December 8-9th

Grounding process

Check in

LTE – Standard Memorandum of Understanding.

Pay attention to what is best for students.

Construction is very anti-instruction.

More time for adequate planning.

Few if any of the major paragraphs in Article 10 leave any room for judgment; “shall”, “will”, “must have”, “cannot have”.

Increasing technology requirements for classrooms are subverted by mandatory technology use for testing.

Normal work week – is there such a thing?

The exonomic realities of school finance present challenges that need to be addressed.

To be highly qualified to teach is decided by state and federal regulations.

Good decision-making requires collaboration.

Principals are held accountable for their employees, so we do need to know if their backgrounds check out.

Teachers shall be required and allowed to teach.

A teachers primary responsibility and obligation is to teach.

The Master Agreement is simply a clarifying extension of the teacher’s signed contract.

Teacher compensation is based upon a 35.5 hour work week, although we all recognize the job requires much more than that.


Parent/Teacher conferences are to be considered when we discuss the options.

Data Entry requirements are pushing into teachers instruction time.

Teaching Conditions/Assignments is the title of Article 10 – which is which?

Non-student contacts take more time than they have.

Hinders administration responsibility.

Characterize the teachers’ responsibility is a disservice to the profession, which is to expand the student’s horizons.

Collaboration has been mentioned, she would like to see Student Achievement also mentioned.

Burgeoning meeting requirements are becoming unmanageable.

RTi and PBS should be included.

Good teaching should relate to student achievement.

There have been numerous breaches to the policies.

Substantive changes in schedules and staffing patterns need to have collaboration.

Summer school positions need to be deleted since summer school isn’t happening anymore.

Staffing for Spring; FTE assumptions are impacting school decisions.

Teachers exceed the limits indicated in Article 10.

Reference to Mill Levy Override “following that model for the mill levy shall be done.”  Not sure the mill levy requires it, and if it does, it needn’t be mentioned in Article 10.

Results are not discussed; results of the performance are not tied to conditions. These conditions affect performance and teaching, and so should be added to the Master Agreement.

The LTE and the LRT provisions in terms of extra days are currently being discussed during the budget deliberations. 

LRT and Occupational therapists need extra compensation.

CSEA is unaware of how Article 10 blocks or impedes the Administration.

Open House needs to be considered a part of the teachers’ workload – some schools/teachers ask for an early release time because they needed to attend open house the night before.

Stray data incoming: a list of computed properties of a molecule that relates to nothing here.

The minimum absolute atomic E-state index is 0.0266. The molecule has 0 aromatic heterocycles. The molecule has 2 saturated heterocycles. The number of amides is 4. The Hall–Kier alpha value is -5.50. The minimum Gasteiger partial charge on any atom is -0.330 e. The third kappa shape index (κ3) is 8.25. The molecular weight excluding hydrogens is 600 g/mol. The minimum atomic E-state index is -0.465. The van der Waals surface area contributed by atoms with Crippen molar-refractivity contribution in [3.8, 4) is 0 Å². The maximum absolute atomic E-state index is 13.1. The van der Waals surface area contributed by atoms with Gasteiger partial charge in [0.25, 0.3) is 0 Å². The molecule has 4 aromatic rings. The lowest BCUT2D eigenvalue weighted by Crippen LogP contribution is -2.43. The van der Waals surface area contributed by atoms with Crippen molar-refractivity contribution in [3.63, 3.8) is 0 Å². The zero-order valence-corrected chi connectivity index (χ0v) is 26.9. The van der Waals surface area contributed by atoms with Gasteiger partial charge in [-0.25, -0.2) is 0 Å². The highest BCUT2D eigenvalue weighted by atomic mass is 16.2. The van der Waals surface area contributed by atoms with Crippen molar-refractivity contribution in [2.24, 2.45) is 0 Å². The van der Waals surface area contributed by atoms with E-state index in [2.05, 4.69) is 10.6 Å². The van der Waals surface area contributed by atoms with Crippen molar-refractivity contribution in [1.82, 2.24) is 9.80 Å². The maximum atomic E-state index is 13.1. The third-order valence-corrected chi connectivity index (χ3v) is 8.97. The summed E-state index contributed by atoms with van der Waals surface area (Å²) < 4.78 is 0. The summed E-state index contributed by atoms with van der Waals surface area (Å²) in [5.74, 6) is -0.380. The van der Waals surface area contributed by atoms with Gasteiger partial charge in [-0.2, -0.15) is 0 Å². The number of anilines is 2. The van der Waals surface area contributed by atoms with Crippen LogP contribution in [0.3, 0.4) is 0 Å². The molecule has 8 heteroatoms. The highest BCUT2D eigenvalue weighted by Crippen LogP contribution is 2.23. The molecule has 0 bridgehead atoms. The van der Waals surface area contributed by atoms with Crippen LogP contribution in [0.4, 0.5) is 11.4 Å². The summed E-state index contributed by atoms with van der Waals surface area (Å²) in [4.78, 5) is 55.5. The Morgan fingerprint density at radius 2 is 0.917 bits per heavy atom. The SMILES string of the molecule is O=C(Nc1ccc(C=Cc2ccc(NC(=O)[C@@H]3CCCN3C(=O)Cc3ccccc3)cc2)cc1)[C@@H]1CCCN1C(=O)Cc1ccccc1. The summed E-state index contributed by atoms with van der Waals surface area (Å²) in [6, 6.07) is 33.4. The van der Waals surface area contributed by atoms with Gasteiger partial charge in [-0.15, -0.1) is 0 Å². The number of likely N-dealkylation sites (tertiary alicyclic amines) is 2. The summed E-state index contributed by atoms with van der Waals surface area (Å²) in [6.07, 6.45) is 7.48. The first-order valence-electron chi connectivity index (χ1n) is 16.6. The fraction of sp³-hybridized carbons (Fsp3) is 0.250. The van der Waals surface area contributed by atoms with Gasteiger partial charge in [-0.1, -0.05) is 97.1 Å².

Results are discussed in the evaluation provision.

Required days need to be considered in A-1 Required Days.

Currently, collaboration does not involve any measure of consensus.

Paragraph 3 on page 38, Teacher’s Duties.  Constraints of meetings, the conduct of teachers at a meeting.  We need to separate duties from professionalism and conduct.  The section’s reference regarding conduct is subordinate to teacher’s freedom of expression.  It is referencing the professional conduct rather than dictating it.

The 7-hour and 6 minute day is one of the lowest days in the state.

Teachers consider Article 10 as D11’s wariness to treat them as professionals.

Expand the definitions of teaching vs. non-teaching responsibilities.

The absence and reporting system says 7:20 to 3:40, which an 8 hour day.

Teachers planning time are used up in school business.

There is no provision for upcoming programs such as TAP, like on page 43, there’s no provision for other staff members and administrators to be a part of the evaluation.

Increases to technology take away teachers’ dedicated planning time.

Article 10 is mostly an input-focused article, as opposed to an outcome-based concept.

Itinerant teachers get grief when it takes them more than 15 minutes to get between buildings.  There seems to be a minimum time guarantee to get from one place to another.  Today, if it takes them longer than 15 minutes, they are within the confines of the agreement. The principal will give the teacher grief, and then it comes to a disciplinary issue, depending on travel conditions. 

District software outages complicate teachers’ abilities for effective planning time.

There’s a difference between being contracted and being salaried.

The duties and restrictions for TAP Master/Mentor for teachers are absent.

Depending on benchmark level, teachers are required to administer student testing 36 times per year.

Teachers may arrange for another teacher to cover a class, as long as the original teacher has cleared it with the teacher.

Article 10 deals with tasks by schools; often administration is tasked with things that should be teaching responsibilities. 

In most industries, contract and salaried employees are synonymous.

Current language does not accommodate alternative scheduling like extended day.  We had Memoranda of Understanding for extended days – do we not have an MOU that applies to extended day as also would apply to summer school? (this situation is specific to Hunt)

Current language does not discuss high school teachers who are teaching additional class.

When we recommend any change, we should at least try to find out the history behind the existing language.

45 minutes planning at the elementary level is not enough.

Parking lot MOUs have not been addressed.